HOMING IN ON SUNSET

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Just a few recent shots of a sunset from just outside my west facing home. The mountain in view is Cruach Mharhain.

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I hope you enjoy sunsets, as I do. Thanks for visiting. Lots more of my sunset photos, from Ireland and other countries on this link:

https://www.helene-brennan.com/tag/sunset

 

 

 

CONOR PASS OR MAIN ROAD

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From Dingle to Tralee, one has two choices: the Conor Pass,  or the N86 main road. Both roads join together after the village of Camp, and continue towards Tralee. The Conor Pass, which is the highest mountain pass in Ireland, and has spectacular scenery, ever changing with weather, light and seasons, is quite unsuitable for buses, trucks and other large vehicles. You’d be surprised how many tour buses fail to see warnings and get stuck on the pass, blocking it for some long time. But to be perfectly fair, the alternate route is also well worth seeing. So I thought I’d post some photos from both routes. They were obviously taken at different times of the year.

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Below, are the views from the main road, Dingle to Tralee. Different, but still beautiful.

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More Dingle Peninsula photos on my website, I hope you will check it out:

https://www.helene-brennan.com/c25–photos-of-dingle-peninsula

Thank you for visiting my post.

 

 

THE LAST CRASHES OF STORM DENNIS

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On Béal Bán Beach (White Mouth), Ballyferriter, near Dingle, in the South West Of Ireland, Storm Dennis was beginning to ease, though still pretty fierce, with wild squalls arising frequently. In the above photo, Mount Brandon enjoys a few fleeting patches of sunlight.

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This is a relatively sheltered bay, while above, the humpy, lumpy mountainous shapes on the horizon are actually huge ocean swells.

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The rock in these two photos is known as Carraig Dubh (Black Rock).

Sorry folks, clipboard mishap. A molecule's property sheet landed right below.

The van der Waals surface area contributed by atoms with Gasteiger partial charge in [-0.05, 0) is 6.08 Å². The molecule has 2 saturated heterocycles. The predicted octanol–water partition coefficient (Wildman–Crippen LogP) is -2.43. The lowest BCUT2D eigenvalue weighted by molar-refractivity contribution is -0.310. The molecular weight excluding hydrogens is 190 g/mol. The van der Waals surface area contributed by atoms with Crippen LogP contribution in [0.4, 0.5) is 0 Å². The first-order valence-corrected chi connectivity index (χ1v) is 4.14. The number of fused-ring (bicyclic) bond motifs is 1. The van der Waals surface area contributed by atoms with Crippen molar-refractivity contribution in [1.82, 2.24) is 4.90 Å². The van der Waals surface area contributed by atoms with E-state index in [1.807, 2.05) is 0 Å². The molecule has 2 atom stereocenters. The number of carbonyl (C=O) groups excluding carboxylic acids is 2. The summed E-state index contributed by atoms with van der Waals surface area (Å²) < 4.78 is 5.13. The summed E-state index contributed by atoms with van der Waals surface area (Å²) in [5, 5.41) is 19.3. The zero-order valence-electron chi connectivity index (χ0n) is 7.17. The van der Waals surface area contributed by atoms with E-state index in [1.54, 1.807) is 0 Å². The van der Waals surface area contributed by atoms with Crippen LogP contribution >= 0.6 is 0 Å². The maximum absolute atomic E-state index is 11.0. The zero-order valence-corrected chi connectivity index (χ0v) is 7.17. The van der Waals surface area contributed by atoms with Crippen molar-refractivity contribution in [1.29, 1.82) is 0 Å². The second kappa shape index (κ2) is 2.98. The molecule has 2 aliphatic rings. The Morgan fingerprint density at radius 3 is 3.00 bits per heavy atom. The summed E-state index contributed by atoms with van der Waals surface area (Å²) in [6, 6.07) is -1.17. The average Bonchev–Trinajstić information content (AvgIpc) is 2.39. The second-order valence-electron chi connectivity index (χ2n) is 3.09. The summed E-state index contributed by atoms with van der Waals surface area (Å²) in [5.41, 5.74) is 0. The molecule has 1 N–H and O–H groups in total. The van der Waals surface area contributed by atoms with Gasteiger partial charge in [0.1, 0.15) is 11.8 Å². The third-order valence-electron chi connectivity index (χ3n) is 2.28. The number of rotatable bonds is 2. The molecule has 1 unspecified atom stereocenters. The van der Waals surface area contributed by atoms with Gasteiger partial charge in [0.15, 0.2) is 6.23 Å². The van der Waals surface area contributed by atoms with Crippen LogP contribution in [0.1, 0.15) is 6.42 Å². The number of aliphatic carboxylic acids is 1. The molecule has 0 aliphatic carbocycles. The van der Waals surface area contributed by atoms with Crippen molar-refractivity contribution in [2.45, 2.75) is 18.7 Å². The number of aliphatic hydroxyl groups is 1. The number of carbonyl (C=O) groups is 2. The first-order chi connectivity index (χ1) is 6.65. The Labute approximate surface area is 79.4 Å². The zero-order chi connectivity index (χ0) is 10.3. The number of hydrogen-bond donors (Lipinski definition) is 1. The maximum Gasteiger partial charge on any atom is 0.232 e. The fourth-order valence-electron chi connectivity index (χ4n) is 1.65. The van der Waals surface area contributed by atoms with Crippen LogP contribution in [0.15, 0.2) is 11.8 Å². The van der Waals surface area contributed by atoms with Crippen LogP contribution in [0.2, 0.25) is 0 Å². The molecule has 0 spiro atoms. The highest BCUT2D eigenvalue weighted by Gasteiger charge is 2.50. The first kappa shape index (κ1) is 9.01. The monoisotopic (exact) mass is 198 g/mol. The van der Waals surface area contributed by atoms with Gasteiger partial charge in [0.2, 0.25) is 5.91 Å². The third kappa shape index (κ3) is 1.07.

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And then came the rainbow. I waited in my van for a heavy shower to pass, and hoped for a rainbow. I nearly missed it – it was so fleeting.

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When I was a child, I was told that if I found the end of a rainbow there would be a pot of gold there.  I frequently see complete rainbows with both ends in Kerry, but no gold!  I once drove into the end of a rainbow on a motorway.  It disintegrated as I approached. I had a lottery ticket already purchased for that evening’s draw.  I thought surely………. no such luck!

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More seascape photos can be seen on this link:

https://www.helene-brennan.com/tag/seascape+photos

Thanks for visiting my post. I hope you have enjoyed it.

BEAUTY AND THE BEASTS

The storms are coming think and fast these days. Fierce though they are, they provide a wonderful magnetic attraction, particularly around our coasts, for along with the beasts that they are, they create powerful spectacles in the form of giant waves, massive splashes and magnificent movement.

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Thank you so much for viewing my post. If you like stormy sea images, check out this tag on my website:

https://www.helene-brennan.com/tag/rough+sea

BIG PAINTINGS

Atlantic Movement

Atlantic Movement

These are quite large paintings. Oil on canvas, 150 x 100 cms (60 x 40 inches approximately), inspired by the wonderful coastal imagery of the Dingle Peninsula, South West Ireland.

I think that large paintings are difficult to show sympathetically on a website. The larger the painting, the greater the reduction of the image. This has the effect of making the image look much more tightly painted than it is in reality. It’s always worth bearing that in mind when viewing paintings on the internet. These here can be viewed much larger if you click them, and you may still be able to open out the image and see the style of the brush-marks more clearly, and be able to evaluate the freedom of the style or the discipline that is employed.

I have been sitting on these for several months, in a manner of speaking. This is the first time I have shown them on my blog. They are on my website on this page:

https://www.helene-brennan.com/c863-new-paintings-2018—2020

I needed to wait for at least 6 months before applying varnish. Many painters are not aware of the need to wait and may apply the varnish too soon. As yet most of these are not varnished, except the one I have sold (Blasket Islands).

The purpose of varnish is to protect the picture, but if it is applied too soon it fuses into the paint below, and cannot in the future be removed if desired. It might never need to be removed in the life of the picture, but it’s best to follow good practice, as the varnish yellows with age.